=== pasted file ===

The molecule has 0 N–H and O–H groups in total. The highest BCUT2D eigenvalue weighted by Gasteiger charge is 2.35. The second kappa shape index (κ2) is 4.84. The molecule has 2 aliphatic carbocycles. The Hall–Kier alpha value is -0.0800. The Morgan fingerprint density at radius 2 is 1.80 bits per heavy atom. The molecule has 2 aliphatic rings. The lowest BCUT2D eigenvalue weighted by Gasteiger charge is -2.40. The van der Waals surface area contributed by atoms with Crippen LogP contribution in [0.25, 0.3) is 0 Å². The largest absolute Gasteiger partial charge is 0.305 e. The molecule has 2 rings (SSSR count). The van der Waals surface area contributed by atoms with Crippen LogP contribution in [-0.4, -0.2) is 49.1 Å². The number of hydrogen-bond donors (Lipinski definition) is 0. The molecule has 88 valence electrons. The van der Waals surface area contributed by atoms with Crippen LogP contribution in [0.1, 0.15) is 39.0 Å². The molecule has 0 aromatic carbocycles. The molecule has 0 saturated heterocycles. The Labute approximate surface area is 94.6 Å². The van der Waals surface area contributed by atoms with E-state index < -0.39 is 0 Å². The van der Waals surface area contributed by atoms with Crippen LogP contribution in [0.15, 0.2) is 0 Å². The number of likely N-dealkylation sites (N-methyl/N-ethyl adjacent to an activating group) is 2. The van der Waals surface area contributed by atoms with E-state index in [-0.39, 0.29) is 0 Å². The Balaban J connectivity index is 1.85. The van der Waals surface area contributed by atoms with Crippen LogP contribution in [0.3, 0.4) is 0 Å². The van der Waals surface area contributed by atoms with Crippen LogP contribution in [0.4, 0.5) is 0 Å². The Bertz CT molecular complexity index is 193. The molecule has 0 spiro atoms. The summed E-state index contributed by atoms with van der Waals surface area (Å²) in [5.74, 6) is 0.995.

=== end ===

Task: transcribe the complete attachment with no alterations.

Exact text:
The molecule has 0 N–H and O–H groups in total. The highest BCUT2D eigenvalue weighted by Gasteiger charge is 2.35. The second kappa shape index (κ2) is 4.84. The molecule has 2 aliphatic carbocycles. The Hall–Kier alpha value is -0.0800. The Morgan fingerprint density at radius 2 is 1.80 bits per heavy atom. The molecule has 2 aliphatic rings. The lowest BCUT2D eigenvalue weighted by Gasteiger charge is -2.40. The van der Waals surface area contributed by atoms with Crippen LogP contribution in [0.25, 0.3) is 0 Å². The largest absolute Gasteiger partial charge is 0.305 e. The molecule has 2 rings (SSSR count). The van der Waals surface area contributed by atoms with Crippen LogP contribution in [-0.4, -0.2) is 49.1 Å². The number of hydrogen-bond donors (Lipinski definition) is 0. The molecule has 88 valence electrons. The van der Waals surface area contributed by atoms with Crippen LogP contribution in [0.1, 0.15) is 39.0 Å². The molecule has 0 aromatic carbocycles. The molecule has 0 saturated heterocycles. The Labute approximate surface area is 94.6 Å². The van der Waals surface area contributed by atoms with E-state index < -0.39 is 0 Å². The van der Waals surface area contributed by atoms with Crippen LogP contribution in [0.15, 0.2) is 0 Å². The number of likely N-dealkylation sites (N-methyl/N-ethyl adjacent to an activating group) is 2. The van der Waals surface area contributed by atoms with E-state index in [-0.39, 0.29) is 0 Å². The Balaban J connectivity index is 1.85. The van der Waals surface area contributed by atoms with Crippen LogP contribution in [0.3, 0.4) is 0 Å². The van der Waals surface area contributed by atoms with Crippen LogP contribution in [0.4, 0.5) is 0 Å². The Bertz CT molecular complexity index is 193. The molecule has 0 spiro atoms. The summed E-state index contributed by atoms with van der Waals surface area (Å²) in [5.74, 6) is 0.995.